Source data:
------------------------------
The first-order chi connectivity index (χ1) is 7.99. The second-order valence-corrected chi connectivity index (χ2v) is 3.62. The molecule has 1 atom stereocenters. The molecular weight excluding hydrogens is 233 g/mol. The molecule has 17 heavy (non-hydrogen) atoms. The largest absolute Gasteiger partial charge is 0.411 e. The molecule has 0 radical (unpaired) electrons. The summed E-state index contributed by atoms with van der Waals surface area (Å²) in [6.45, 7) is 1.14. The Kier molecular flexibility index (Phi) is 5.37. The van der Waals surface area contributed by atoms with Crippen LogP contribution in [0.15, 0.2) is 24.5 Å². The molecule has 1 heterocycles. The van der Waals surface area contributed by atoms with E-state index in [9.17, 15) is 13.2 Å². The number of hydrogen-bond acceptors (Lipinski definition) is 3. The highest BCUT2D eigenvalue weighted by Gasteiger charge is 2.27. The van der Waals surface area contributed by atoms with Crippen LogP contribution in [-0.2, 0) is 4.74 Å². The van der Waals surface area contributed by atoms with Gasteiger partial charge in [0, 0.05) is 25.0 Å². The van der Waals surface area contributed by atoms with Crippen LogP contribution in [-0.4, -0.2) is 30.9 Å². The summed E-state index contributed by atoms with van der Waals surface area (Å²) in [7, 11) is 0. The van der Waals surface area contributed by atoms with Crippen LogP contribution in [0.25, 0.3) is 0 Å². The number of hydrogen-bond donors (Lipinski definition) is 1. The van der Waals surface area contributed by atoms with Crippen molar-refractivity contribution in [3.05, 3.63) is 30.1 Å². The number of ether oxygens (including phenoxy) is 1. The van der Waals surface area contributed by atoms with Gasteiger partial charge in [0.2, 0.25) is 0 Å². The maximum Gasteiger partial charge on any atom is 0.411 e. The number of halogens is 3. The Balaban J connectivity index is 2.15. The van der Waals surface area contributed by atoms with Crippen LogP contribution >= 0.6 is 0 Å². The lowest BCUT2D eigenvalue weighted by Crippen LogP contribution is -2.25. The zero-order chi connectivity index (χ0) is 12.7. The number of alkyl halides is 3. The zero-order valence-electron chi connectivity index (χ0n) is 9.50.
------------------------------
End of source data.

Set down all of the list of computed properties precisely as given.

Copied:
The first-order chi connectivity index (χ1) is 7.99. The second-order valence-corrected chi connectivity index (χ2v) is 3.62. The molecule has 1 atom stereocenters. The molecular weight excluding hydrogens is 233 g/mol. The molecule has 17 heavy (non-hydrogen) atoms. The largest absolute Gasteiger partial charge is 0.411 e. The molecule has 0 radical (unpaired) electrons. The summed E-state index contributed by atoms with van der Waals surface area (Å²) in [6.45, 7) is 1.14. The Kier molecular flexibility index (Phi) is 5.37. The van der Waals surface area contributed by atoms with Crippen LogP contribution in [0.15, 0.2) is 24.5 Å². The molecule has 1 heterocycles. The van der Waals surface area contributed by atoms with E-state index in [9.17, 15) is 13.2 Å². The number of hydrogen-bond acceptors (Lipinski definition) is 3. The highest BCUT2D eigenvalue weighted by Gasteiger charge is 2.27. The van der Waals surface area contributed by atoms with Crippen LogP contribution in [-0.2, 0) is 4.74 Å². The van der Waals surface area contributed by atoms with Gasteiger partial charge in [0, 0.05) is 25.0 Å². The van der Waals surface area contributed by atoms with Crippen LogP contribution in [-0.4, -0.2) is 30.9 Å². The summed E-state index contributed by atoms with van der Waals surface area (Å²) in [7, 11) is 0. The van der Waals surface area contributed by atoms with Crippen LogP contribution in [0.25, 0.3) is 0 Å². The number of hydrogen-bond donors (Lipinski definition) is 1. The van der Waals surface area contributed by atoms with Crippen molar-refractivity contribution in [3.05, 3.63) is 30.1 Å². The number of ether oxygens (including phenoxy) is 1. The van der Waals surface area contributed by atoms with Gasteiger partial charge in [0.2, 0.25) is 0 Å². The maximum Gasteiger partial charge on any atom is 0.411 e. The number of halogens is 3. The Balaban J connectivity index is 2.15. The van der Waals surface area contributed by atoms with Crippen LogP contribution >= 0.6 is 0 Å². The lowest BCUT2D eigenvalue weighted by Crippen LogP contribution is -2.25. The zero-order chi connectivity index (χ0) is 12.7. The number of alkyl halides is 3. The zero-order valence-electron chi connectivity index (χ0n) is 9.50.